According to China’s National Bureau of Statics, consumer goods sales between January and September this year totalled $2.4 trillion—an increase of 14.1% over the same period in 2011.
And with dietary supplements and other natural health products coming under the banner of consumer goods, these products are also seeing significant growth through online channels, according to Jeff Crowther, executive director of the US-China Health Products Association (USCHPA), which is based in Beijing.
Variety of reasons
“This sales channel has grown rapidly over the last five years and is proving to be the preferred destination for many foreign dietary supplement brands,” said Crowther. “Just two years ago it was not easy to find foreign dietary supplements on Chinese sites, but now it is quite easy.
“E-commerce just makes sense for China for a couple of reasons. First is price; Internet prices are usually less than their brick and mortar counterparts. The second reason is the simple fact that the overcrowded Tier-I cities like Beijing and Shanghai take hours to navigate what would take minutes in other cities.”
For those living outside the tier one cities of China, Crowther says that product selections at local shopping centres can be limited, especially if you are looking to purchase an imported or luxury item.
“For those doing business in China, I’m sure you’re already online. If not, what are you waiting for? You’re losing business.”
Knocking at America’s door
Boston Consulting predicts that even by 2015, China will have surpassed the US to become the largest e-commerce market in the world, reaching more than RMB2tn in online retail sales. By then Chinese web consumers will spend on average $1,000 per year online, which is roughly the same as is being spent by America’s 170m online shoppers.
The Ministry of Commerce recently reported that food sales were among the three biggest online segments, alongside apparel and jewellery. And, as is the case in America, web sales in China are growing at a much faster rate than sales in physical stores.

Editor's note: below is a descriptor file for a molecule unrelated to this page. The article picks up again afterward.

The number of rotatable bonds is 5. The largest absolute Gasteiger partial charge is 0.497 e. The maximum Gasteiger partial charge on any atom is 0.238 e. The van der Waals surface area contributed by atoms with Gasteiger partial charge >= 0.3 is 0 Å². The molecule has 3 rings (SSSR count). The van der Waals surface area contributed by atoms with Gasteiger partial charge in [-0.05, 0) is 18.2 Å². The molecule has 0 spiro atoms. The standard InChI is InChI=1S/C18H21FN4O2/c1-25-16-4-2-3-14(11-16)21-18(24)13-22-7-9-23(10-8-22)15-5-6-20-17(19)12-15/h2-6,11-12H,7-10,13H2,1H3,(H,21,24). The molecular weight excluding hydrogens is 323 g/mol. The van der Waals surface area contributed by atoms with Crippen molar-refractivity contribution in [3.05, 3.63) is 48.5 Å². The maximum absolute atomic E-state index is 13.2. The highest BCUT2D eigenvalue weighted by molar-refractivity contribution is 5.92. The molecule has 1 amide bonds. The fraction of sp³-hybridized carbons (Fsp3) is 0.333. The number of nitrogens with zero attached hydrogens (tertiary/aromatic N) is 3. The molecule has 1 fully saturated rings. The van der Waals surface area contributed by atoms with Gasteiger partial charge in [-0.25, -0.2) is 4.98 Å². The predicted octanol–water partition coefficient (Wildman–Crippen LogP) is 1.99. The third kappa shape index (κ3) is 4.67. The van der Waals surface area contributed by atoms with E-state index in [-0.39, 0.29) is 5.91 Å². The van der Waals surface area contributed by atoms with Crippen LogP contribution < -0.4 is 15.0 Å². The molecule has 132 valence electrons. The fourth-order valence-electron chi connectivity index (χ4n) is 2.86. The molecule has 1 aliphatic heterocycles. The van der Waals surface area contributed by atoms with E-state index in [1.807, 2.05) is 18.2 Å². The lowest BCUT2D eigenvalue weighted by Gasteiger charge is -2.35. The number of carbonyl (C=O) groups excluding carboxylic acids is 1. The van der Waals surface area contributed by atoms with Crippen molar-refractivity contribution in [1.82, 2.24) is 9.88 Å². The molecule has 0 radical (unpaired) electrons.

As the number of Chinese Internet users surges, investment opportunities in the online-to-offline sector are being pursued by angel and venture-capital investors.
Time to go O2O
O2O, also called offline e‐commerce, means netizens and mobile Internet users are able to see discounts and service booking information from stores on websites that encourage them to visit real rather than virtual outlets.
A Bain & Company survey recently found that China’s e‐commerce ecosystem—including sourcing, payment and delivery—has developed to the point where retailers can quickly build and grow their own e-commerce sites. By leveraging their brick‐and‐mortar stores and other offline resources, these retailers will create a threat to online‐only players.
“O2O investment has great potential,” said Wang Xiao, founder of Unity Ventures and a former senior executive at Baidu.
According to Wang, O2O business provides dealers with free online stores, more clients and orders, as well as marketing. Customers find it more convenient and have more choices and can see comments left by other customers.
The USCHPA has included a number of research articles in its current newsletter. To sign up, visit the association’s web site.